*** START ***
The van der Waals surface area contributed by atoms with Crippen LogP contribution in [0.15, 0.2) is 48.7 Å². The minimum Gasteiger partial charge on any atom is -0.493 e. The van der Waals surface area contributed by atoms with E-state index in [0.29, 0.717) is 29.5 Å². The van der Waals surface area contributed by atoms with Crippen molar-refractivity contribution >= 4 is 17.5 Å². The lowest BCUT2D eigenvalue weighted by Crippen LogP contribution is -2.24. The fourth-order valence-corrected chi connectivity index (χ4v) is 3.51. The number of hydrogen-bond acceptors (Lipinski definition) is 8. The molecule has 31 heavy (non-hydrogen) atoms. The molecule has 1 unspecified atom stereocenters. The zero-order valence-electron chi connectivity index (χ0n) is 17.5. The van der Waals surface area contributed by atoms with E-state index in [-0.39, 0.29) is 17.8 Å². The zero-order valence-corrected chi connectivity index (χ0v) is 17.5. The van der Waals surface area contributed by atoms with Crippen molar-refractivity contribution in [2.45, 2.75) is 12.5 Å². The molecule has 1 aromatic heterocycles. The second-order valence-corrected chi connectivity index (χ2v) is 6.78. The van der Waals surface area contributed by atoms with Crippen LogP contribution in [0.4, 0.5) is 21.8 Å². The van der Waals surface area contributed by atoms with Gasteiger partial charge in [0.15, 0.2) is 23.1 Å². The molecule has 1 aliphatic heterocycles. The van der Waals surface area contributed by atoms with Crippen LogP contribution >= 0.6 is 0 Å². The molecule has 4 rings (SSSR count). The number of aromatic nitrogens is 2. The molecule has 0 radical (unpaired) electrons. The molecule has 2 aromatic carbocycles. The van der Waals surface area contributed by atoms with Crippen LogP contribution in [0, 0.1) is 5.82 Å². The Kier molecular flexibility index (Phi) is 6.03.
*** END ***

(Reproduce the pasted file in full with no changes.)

The van der Waals surface area contributed by atoms with Crippen LogP contribution in [0.15, 0.2) is 48.7 Å². The minimum Gasteiger partial charge on any atom is -0.493 e. The van der Waals surface area contributed by atoms with E-state index in [0.29, 0.717) is 29.5 Å². The van der Waals surface area contributed by atoms with Crippen molar-refractivity contribution >= 4 is 17.5 Å². The lowest BCUT2D eigenvalue weighted by Crippen LogP contribution is -2.24. The fourth-order valence-corrected chi connectivity index (χ4v) is 3.51. The number of hydrogen-bond acceptors (Lipinski definition) is 8. The molecule has 31 heavy (non-hydrogen) atoms. The molecule has 1 unspecified atom stereocenters. The zero-order valence-electron chi connectivity index (χ0n) is 17.5. The van der Waals surface area contributed by atoms with E-state index in [-0.39, 0.29) is 17.8 Å². The zero-order valence-corrected chi connectivity index (χ0v) is 17.5. The van der Waals surface area contributed by atoms with Crippen molar-refractivity contribution in [2.45, 2.75) is 12.5 Å². The molecule has 1 aromatic heterocycles. The second-order valence-corrected chi connectivity index (χ2v) is 6.78. The van der Waals surface area contributed by atoms with Crippen LogP contribution in [0.4, 0.5) is 21.8 Å². The van der Waals surface area contributed by atoms with Gasteiger partial charge in [0.15, 0.2) is 23.1 Å². The molecule has 1 aliphatic heterocycles. The van der Waals surface area contributed by atoms with Crippen LogP contribution >= 0.6 is 0 Å². The molecule has 4 rings (SSSR count). The number of aromatic nitrogens is 2. The molecule has 0 radical (unpaired) electrons. The molecule has 2 aromatic carbocycles. The van der Waals surface area contributed by atoms with Crippen LogP contribution in [0, 0.1) is 5.82 Å². The Kier molecular flexibility index (Phi) is 6.03.